Atomic displacement effects in single-event gate rupture

Matthew J. Beck, Blair R. Tuttle, Ronald D. Schrimpf, Daniel M. Fleetwood, Sokrates T. Pantelides

Research output: Contribution to journalArticlepeer-review

23 Citations (SciVal)


Swift heavy ion (SHI) damage, including single-event gate rupture (SEGR), radiation-induced soft breakdown (RISB), and long-term reliability degradation (LTRD), plays an important role in limiting device lifetime and reliability. However, the atomic-scale physical origins of these phenomena have not been elucidated. In this work, we explain the underlying physical processes responsible for SHI-induced effects in oxides, providing a direct link between atomic motion and macroscopic electrical effects. SRIM 2008 calculations show that SHIs produce low-energy atomic recoils in ${\rm SiO}-{2}$. Using parameter-free quantum mechanical calculations, we probe the atomic-scale dynamics of the resulting low-energy atomic displacements. We show that low-energy displacements in ${\rm SiO}-{2}$ produce pockets containing high densities of network defects, and that these defects generate electronic states throughout the ${\rm SiO}-{2}$ band gap. These spatially correlated defect states represent a low-resistivity conducting pipe through ${\rm SiO}-{2}$ layers, and provide an atomistic mechanism for the formation of electrically-active damage that does not rely on thermal spike effects. In the case of SEGR, the conducting pipe allows energy stored on the gate capacitance to be discharged into the oxide, resulting in the permanent damage observed experimentally. The persistence of defects resulting from SHI-induced atomic displacements provides a physical explanation for percolation models of LTRD and RISB.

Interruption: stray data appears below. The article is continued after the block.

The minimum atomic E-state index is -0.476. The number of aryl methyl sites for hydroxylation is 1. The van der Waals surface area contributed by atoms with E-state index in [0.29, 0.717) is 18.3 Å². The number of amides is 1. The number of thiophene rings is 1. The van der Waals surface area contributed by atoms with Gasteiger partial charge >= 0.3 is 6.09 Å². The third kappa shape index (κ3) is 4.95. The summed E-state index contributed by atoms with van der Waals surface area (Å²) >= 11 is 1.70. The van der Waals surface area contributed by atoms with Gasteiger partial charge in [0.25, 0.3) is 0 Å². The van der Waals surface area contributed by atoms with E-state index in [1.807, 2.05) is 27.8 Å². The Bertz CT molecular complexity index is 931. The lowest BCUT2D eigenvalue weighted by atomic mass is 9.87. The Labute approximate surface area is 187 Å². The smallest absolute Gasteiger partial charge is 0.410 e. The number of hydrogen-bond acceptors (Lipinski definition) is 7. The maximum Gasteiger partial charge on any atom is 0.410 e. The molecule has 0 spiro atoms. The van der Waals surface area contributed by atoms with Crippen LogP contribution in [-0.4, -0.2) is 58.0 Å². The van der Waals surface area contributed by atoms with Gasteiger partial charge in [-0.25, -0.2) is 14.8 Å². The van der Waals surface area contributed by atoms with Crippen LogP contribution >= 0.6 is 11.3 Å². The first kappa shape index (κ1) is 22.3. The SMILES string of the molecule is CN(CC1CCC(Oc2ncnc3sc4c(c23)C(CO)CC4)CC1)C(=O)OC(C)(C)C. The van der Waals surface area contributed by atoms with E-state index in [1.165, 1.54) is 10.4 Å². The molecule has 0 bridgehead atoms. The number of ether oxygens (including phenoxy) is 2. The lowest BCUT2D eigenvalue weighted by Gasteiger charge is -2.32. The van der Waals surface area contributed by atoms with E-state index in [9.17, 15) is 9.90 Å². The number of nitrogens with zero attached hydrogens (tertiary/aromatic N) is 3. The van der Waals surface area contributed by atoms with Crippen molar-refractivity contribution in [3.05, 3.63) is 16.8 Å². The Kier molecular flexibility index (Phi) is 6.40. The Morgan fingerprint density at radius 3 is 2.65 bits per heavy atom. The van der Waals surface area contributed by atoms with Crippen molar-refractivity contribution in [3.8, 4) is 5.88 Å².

Original languageEnglish
Article number4723776
Pages (from-to)3025-3031
Number of pages7
JournalIEEE Transactions on Nuclear Science
Issue number6
StatePublished - Dec 2008

Bibliographical note

Funding Information:
Manuscript received July 11, 2008; revised September 05, 2008. Current version published December 31, 2008. This work was supported by the Air Force Office of Scientific Research (AFOSR) MURI program. The calculations were conducted at the U.S. Army Research Laboratory MSRC.


  • Density functional theory
  • Displacement damage
  • Local melting
  • Single-event gate rupture

ASJC Scopus subject areas

  • Nuclear and High Energy Physics
  • Nuclear Energy and Engineering
  • Electrical and Electronic Engineering


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